Review: Patriots Day Insults The People It Claims To Honor
Title Patriots Day
Director: Peter Berg
Summary: An account of Boston Police Commissioner Ed Davis’s actions in the events leading up to the 2013 Boston Marathon bombing and the aftermath, which includes the city-wide manhunt to find the terrorists behind it.
It’s a fundamental human trait that we are both disgusted and fascinated by acts of extreme violence. There is a reason serial killers have fans and why we have a 24 hour news cycle. We want to look away from the car wreck but we slow down without even realizing it. It was only a matter of time before someone decided to make a movie about the Boston Marathon bombing. It was one of the major terrorist events that took place on local soil during the age of social media. The event is less than four years old, though, so it would take class and tact to do a good job if you weren’t going to make a documentary.
Patriots Day would be a boring movie on its own if it wasn’t so incredibly insulting to the people who were actual involved with the bombing and manhunt.
On a basic level Patriots Day is a boring movie even if it wasn’t based on a true story. The pacing is way off and it feels like it goes on forever. It’s trying to aim for an air of realism while also trying to be an action movie that will feel familiar to most moviegoers. If someone didn’t know that this was based on a true story, and the movie didn’t tell everyone that at the beginning, this would look like any other terrorist story that could come out of Hollywood. It feels generic and that mostly comes down to a boring main character as played by Mark Walhberg.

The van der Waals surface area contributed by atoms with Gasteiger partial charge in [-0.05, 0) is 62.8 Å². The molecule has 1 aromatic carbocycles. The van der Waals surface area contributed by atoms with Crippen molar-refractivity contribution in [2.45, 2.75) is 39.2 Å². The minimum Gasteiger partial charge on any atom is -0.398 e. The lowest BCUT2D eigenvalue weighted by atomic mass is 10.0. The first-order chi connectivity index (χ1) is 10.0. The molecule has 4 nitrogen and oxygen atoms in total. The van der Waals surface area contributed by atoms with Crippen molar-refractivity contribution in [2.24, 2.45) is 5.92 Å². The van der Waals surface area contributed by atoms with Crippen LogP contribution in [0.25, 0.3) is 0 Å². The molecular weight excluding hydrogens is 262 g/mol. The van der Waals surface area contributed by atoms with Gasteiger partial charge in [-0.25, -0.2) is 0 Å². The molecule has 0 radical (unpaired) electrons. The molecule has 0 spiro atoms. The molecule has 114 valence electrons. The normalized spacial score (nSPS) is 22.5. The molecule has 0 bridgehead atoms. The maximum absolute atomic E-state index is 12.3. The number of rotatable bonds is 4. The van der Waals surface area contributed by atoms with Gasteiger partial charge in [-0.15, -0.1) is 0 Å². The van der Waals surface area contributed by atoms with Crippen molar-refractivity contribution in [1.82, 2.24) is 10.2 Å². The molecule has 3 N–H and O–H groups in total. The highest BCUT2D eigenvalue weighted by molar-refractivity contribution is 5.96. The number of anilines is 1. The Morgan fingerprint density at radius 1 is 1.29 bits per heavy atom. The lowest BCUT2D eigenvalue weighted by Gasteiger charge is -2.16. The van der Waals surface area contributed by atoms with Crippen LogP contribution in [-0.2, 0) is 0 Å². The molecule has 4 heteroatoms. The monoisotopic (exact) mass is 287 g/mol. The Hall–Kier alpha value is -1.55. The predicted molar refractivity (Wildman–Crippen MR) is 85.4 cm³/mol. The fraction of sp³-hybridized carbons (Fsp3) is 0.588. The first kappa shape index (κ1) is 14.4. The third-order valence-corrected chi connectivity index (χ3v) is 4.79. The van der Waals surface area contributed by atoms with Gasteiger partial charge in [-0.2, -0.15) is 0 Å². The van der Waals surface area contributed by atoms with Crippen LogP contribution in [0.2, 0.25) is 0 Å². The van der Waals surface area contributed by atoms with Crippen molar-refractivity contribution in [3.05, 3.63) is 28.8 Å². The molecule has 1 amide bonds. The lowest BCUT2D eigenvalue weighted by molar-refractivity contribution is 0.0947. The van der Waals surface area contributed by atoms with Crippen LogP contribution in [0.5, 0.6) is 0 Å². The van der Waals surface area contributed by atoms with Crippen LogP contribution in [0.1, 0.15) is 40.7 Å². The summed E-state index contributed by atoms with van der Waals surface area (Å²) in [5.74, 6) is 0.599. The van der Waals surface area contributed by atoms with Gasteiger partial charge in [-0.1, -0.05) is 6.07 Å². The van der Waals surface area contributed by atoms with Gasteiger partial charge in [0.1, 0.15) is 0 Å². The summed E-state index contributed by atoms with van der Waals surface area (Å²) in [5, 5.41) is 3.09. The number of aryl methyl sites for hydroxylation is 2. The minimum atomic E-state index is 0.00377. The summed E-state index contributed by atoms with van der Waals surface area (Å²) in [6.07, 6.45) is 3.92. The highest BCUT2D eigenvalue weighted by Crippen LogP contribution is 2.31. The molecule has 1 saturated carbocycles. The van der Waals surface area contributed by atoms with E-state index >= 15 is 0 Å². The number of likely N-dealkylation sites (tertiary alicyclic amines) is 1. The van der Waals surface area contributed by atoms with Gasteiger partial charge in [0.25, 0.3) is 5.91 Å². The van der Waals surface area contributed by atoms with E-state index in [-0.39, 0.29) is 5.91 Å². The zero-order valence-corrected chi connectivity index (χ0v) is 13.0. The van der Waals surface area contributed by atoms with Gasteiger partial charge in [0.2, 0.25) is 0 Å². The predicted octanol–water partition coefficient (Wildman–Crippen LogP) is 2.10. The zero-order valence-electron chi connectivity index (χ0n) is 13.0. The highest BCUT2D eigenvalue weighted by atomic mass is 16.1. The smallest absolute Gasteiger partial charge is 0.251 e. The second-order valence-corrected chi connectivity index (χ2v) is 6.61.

That would seem insulting, to call someone boring, but Wahlberg isn’t playing a real person. Despite being a movie made to pay homage and honor the victims, it decides to follow around a person that never existed. There were a lot of people involved with this incident that they could have followed but instead they make this fictional person the reason for things to happen. He is the one to find Tsarnaev in the boat while completely ignoring the two officers who really did that. He is there for everything and every time he is on screen it’s like a slap in the face.
There is also the problem that this movie tries to be an action movie while ignoring the fact that this is exactly what the Tsarnaev brothers would have wanted. While Dzhokhar has apologized now, a scene that would have been amazing recreated on film, it still feels like we’re giving them what they want. Those two were not the smartest people ever and they thought of themselves as villains in a movie. This movie turns them into two dumber versions of a Bond villain. To give either of them what they want, to give them that kind of recognition instead of addressing that they were two idiots, feels like the ultimate disrespect.
Patriots Day set out to honor the dead, the maimed and law enforcement for their actions in April of 2013. However, instead of that, they have made a fiction film with bits of real life thrown in and tried to claim they are making something important. This is a movie where a marketer is going to tell you that it’s ‘patriotic’ or ‘it’s your duty as an American’ to see this movie; do not fall for it.